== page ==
Seventeen days to Christmas and counting … yikes. It’s coming at me like a freight-train. We finished the custom fleece blankets for the nieces and nephews … but have yet to package and mail them. I have yet to order some Christmas presents to be sent to family … seriously, where the heck does December go? And we’re just a week into it, too.
Of course, I am distracted by the weekly market events. Blondie’s Montero has been kept loaded since mid-November with all the market impedimenta; the pavilion and the weights, the tables, folding chairs, signage, display racks, table dressings, the strings of lights and extension cords for the events which require them, the tool kit for emergencies, the Rubbermaid tub with the folder of extra flyers, postcards … and of course, the other tubs and boards of merchandise which are the whole purpose for these excursions. We have not even unpacked the Montero between market excursions. The purpose for all this is pure basic capitalism: We have goods – books and origami creations, to exchange for cash or occasionally in kind – with people who desire to own said books or origami creations. This – leading up to Christmas, and the customary exchange of sometimes frivolous consumer goods between consenting adults, and presented to the immature specimens of our species of whom we are fond – is the reason that most vendors of consumer goods make their nut in the last quarter of the calendar year. I have no critique to make of this arrangement; it’s our custom, and not only do I demand respect for it, I participate willingly.
But enough about the commercial aspect of the season – now about the neighborly and altruistic aspect. It has been a long-established custom in our family to make home-made treats to present to hapless acquaintances and neighbors. My mother’s practice was for cookies – a fairly decent basket-assortment of butter-cookies and slabs of cake and fruitcake, which we attempted to emulate for a couple of years. Then we tried out giving small gift-baskets of other gourmet items, since simply everyone does Christmas cookies … until my daughter hit upon the notion of boxes of gourmet fudge, after visiting a candy store in in Fredericksburg some four years ago and sampling – and purchasing a few bits of their finest specialty fudge. Oh, a hit – a very palpable hit! Boxes, tins and plates of various flavors, made from the very best ingredients. High-quality chocolate, real butter and cream: We knew that we had a winner after the first year, when in late November of the second year, various neighbors began to hint, wistfully. “Say, are you gonna be doing that fudge again … that was soo good…”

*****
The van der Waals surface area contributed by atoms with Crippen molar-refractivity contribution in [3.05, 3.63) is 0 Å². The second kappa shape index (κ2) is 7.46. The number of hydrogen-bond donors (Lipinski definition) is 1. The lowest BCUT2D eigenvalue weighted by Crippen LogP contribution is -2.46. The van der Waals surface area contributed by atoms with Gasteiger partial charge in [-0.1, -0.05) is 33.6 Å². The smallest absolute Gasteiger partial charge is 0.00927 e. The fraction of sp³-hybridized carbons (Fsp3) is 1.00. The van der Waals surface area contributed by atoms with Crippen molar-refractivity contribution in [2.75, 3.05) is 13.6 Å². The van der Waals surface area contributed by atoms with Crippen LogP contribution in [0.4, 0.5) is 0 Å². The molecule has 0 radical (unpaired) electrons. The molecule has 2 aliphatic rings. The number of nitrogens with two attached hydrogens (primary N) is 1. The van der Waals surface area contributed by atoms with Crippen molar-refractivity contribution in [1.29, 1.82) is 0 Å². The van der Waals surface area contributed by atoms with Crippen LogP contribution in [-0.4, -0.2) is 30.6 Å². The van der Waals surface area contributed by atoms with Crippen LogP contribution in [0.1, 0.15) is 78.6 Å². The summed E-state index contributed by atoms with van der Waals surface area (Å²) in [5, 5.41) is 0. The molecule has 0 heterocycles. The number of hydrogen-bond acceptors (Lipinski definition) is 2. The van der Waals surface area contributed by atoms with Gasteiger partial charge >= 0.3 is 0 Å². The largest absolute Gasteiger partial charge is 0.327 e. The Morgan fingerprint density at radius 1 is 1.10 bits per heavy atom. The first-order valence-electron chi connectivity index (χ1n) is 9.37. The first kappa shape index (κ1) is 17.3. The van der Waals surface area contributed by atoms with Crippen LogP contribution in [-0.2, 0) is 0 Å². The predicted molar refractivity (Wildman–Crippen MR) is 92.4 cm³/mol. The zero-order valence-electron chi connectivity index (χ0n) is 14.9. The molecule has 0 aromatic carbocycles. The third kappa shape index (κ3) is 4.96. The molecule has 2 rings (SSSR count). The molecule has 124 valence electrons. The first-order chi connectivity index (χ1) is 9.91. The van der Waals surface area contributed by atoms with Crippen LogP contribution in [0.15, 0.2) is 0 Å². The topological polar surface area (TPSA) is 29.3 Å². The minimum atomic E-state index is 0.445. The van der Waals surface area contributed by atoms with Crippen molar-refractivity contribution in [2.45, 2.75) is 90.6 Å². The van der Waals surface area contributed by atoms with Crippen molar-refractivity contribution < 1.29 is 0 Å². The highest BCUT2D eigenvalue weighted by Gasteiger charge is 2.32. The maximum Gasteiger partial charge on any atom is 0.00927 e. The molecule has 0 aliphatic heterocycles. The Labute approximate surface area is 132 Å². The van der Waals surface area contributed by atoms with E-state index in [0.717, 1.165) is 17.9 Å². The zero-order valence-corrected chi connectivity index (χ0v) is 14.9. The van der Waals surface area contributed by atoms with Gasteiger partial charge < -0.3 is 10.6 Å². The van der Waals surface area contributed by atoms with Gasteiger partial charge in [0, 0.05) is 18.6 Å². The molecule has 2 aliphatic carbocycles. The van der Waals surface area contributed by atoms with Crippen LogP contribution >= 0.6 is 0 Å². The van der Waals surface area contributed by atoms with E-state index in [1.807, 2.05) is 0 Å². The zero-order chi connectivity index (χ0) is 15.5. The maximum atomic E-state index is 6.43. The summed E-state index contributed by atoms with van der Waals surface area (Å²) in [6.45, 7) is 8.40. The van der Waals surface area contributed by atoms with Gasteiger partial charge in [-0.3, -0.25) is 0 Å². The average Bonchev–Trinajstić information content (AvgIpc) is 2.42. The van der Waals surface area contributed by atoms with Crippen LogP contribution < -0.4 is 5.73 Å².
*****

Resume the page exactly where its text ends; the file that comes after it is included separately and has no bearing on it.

This was the week that we scheduled for making up batches of eight different kinds of fudge; chocolate with nuts, chocolate with nuts and cranberries, brown-sugar and toasted-pecan, white chocolate coconut, raspberry-creamsicle, peanut butter, and Bavarian mint chocolate, and brandy-alexander chocolate. That was Monday thru Wednesday; Thursday and today are dedicated to packaging and delivering. We do a massive pair of boxes for the local fire station, and the nearest police substation to us; a smaller one for the Frost bank branch where we do business, for Alfred the mailman, and the guy who drives the trash collection truck. Those all went out yesterday, to great appreciation from the receiving staff at the fire station and police station, especially. Today – it’s another round of packing and delivering boxes for the near-in neighbors. Another Christmas objective achieved; tomorrow, it’s all day at the Old Courthouse in Blanco for the next to-last Christmas market. Sunday – perhaps we’ll feel sufficiently energetic to hang out some ornaments on the bay tree, and to sit down and do mail-order gifts for the family in California. And that was my week …
Seventeen days to Christmas and counting … yikes. It’s coming at me like a freight-train. We finished the custom fleece blankets for the nieces and nephews … but have yet to package and mail them. I have yet to order some Christmas presents to be sent to family … seriously, where the heck does December go? And we’re just a week into it, too.
I cannot, for the life of me, figure out why the burning social question of the moment has to do with transgender persons and bathrooms, locker rooms and changing facilities, both those for the convenience of the public and those dedicated for the use of school children. First and foremost, I will not believe that there can be all that many genuine transgender persons of any age wandering around, outside of a few very limited locations; very few and those who have not taken the plunge entirely would, I believe, not be all that damned flamboyant about it. It is remotely possible that I might have been in a public facility at the same time as an undecided or a totally committed transgender and been unaware of it, but frankly, I believe that my personal chances of having done so and knowing about it are about on par with my chances of being abducted by aliens.